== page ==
Cutting Off The Branches: The first game has three endings: Leon marries the princess and becomes the heir apparent; Leon marries the princess but remains a "mere" duke; or Leon rejects the princess, instead choosing the seafaring career. New Horizons establishes that only the second is canon.
Fame Gate: The various royals' missions are handed out the same way as in the original game, but so do some story missions (the ones that are not handed out immediately after beating the previous ones). Additionally, there are now three types of fame (explorer, merchant, combat), and each character has to raise one of them to advance their respective storyline. The kings, however, react dynamically to your fame and only hand out missions pertaining to your highest score (so if your combat fame eclipses your explorer fame, your king will stop asking you for discoveries and instead start sending you after pirates).
Get Rich Quick Scheme: Oh, Ali... if it weren't for the ridiculously easy carpet/art trade (see Boring, but Practical above), he would have been branded a con-man: he promised people they will get ten times the money they loan him! And those people are his friends!
Hard-Coded Hostility: The pirates. There are six other factions (Portugal, Spain, Turkey, England, Netherlands, and Italy) but you can ally with or even defect to them. Pirates, on the other hand, are always hostile. They even attack "their own" (e.g. Catalina, who is "Allied with Piracy" the beginning of her storyline).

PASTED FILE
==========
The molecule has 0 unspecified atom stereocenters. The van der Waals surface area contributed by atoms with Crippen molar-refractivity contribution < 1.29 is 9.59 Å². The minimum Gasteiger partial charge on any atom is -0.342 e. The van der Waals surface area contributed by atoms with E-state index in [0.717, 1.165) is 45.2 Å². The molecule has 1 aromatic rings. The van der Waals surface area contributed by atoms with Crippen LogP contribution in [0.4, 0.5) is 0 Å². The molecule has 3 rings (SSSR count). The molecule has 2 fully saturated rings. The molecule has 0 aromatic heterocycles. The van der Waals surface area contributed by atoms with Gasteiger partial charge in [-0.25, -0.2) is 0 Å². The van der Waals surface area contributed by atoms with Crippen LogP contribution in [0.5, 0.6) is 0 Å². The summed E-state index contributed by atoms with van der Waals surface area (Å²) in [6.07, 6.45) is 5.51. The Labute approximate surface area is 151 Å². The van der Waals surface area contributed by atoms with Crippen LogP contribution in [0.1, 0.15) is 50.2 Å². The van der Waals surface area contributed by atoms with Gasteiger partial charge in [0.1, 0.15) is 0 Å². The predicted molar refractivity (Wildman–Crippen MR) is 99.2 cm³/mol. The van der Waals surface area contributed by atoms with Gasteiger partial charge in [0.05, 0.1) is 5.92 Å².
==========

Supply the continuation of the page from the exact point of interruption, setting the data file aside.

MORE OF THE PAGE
Pilly Reis, a very high-level recruitable navigator.
Infinity+1 Sword: Blue Crescent (from Far East) and Eroll's Armor (from Copenhagen). They (and other star-ranked weapons and armor) make even the wimps (Ali, Ernst) capable of going toe-to-toe with fleet commanders!
Manual Leader, AI Party: Your ships other than the flagship are now controlled by AI (in the first game it was possible to control all your ships yourself). The AI was particularly bad and thus battles in the second game are extremely more costly for the player (unless you chose to use Combat by Champion).
Maximum HP Reduction: Ships can be repaired after sustaining damage in battle, but constant damage wears down their maximum durability. Notably, there is no way to restore this permanent damage, except selling the used ship and buying a new one.
Never Lend to a Friend: It strangely works well during Ali's story. He pesters his friends for loans so he can get a trading running. Later, he meets Pietro (also a potential player character), who is rather overly friendly and ask him for loans. Both cases end well for the lenders.
Number Two: You can have number two (the First Mate), number three (the Book Keeper), and number four (the Chief Navigator) in your Player Party.
Player Party: You still have to hire navigators to helm your additional ship but you now also have three additional positions for your mates: First Mate, Book Keeper, and Chief Navigator, who possess skills that the PC doesn't (e.g. haggling and celestial navigation if the PC specializes in combat).